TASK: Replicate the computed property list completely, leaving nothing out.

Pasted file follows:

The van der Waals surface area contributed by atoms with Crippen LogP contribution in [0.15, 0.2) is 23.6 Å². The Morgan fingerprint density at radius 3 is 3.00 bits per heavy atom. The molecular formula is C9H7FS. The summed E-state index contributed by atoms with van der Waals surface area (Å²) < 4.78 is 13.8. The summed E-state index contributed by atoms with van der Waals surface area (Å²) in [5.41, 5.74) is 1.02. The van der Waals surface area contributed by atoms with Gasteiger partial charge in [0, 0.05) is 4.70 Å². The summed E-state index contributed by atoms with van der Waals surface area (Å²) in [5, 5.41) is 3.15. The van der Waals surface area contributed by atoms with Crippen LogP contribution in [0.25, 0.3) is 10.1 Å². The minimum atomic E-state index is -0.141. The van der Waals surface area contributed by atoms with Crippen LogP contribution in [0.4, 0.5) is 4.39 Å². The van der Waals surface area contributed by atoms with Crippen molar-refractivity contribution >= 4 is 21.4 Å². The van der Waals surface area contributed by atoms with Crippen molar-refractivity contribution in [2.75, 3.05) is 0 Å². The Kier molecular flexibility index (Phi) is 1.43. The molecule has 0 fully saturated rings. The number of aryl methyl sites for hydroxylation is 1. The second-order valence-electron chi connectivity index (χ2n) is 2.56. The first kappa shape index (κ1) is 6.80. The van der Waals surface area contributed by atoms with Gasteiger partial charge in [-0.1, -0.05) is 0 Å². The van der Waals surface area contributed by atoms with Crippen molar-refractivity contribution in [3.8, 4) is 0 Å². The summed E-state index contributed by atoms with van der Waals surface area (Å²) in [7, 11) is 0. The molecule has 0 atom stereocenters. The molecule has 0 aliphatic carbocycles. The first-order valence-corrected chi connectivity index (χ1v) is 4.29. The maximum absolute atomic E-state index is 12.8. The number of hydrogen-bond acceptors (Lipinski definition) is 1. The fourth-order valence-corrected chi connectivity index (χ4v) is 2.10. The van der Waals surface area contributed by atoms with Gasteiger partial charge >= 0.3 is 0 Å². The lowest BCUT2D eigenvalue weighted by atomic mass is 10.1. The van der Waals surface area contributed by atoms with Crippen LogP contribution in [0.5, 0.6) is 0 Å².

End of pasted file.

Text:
The van der Waals surface area contributed by atoms with Crippen LogP contribution in [0.15, 0.2) is 23.6 Å². The Morgan fingerprint density at radius 3 is 3.00 bits per heavy atom. The molecular formula is C9H7FS. The summed E-state index contributed by atoms with van der Waals surface area (Å²) < 4.78 is 13.8. The summed E-state index contributed by atoms with van der Waals surface area (Å²) in [5.41, 5.74) is 1.02. The van der Waals surface area contributed by atoms with Gasteiger partial charge in [0, 0.05) is 4.70 Å². The summed E-state index contributed by atoms with van der Waals surface area (Å²) in [5, 5.41) is 3.15. The van der Waals surface area contributed by atoms with Crippen LogP contribution in [0.25, 0.3) is 10.1 Å². The minimum atomic E-state index is -0.141. The van der Waals surface area contributed by atoms with Crippen LogP contribution in [0.4, 0.5) is 4.39 Å². The van der Waals surface area contributed by atoms with Crippen molar-refractivity contribution >= 4 is 21.4 Å². The van der Waals surface area contributed by atoms with Crippen molar-refractivity contribution in [2.75, 3.05) is 0 Å². The Kier molecular flexibility index (Phi) is 1.43. The molecule has 0 fully saturated rings. The number of aryl methyl sites for hydroxylation is 1. The second-order valence-electron chi connectivity index (χ2n) is 2.56. The first kappa shape index (κ1) is 6.80. The van der Waals surface area contributed by atoms with Gasteiger partial charge in [-0.1, -0.05) is 0 Å². The van der Waals surface area contributed by atoms with Crippen molar-refractivity contribution in [3.8, 4) is 0 Å². The summed E-state index contributed by atoms with van der Waals surface area (Å²) in [7, 11) is 0. The molecule has 0 atom stereocenters. The molecule has 0 aliphatic carbocycles. The first-order valence-corrected chi connectivity index (χ1v) is 4.29. The maximum absolute atomic E-state index is 12.8. The number of hydrogen-bond acceptors (Lipinski definition) is 1. The fourth-order valence-corrected chi connectivity index (χ4v) is 2.10. The van der Waals surface area contributed by atoms with Gasteiger partial charge >= 0.3 is 0 Å². The lowest BCUT2D eigenvalue weighted by atomic mass is 10.1. The van der Waals surface area contributed by atoms with Crippen LogP contribution in [0.5, 0.6) is 0 Å².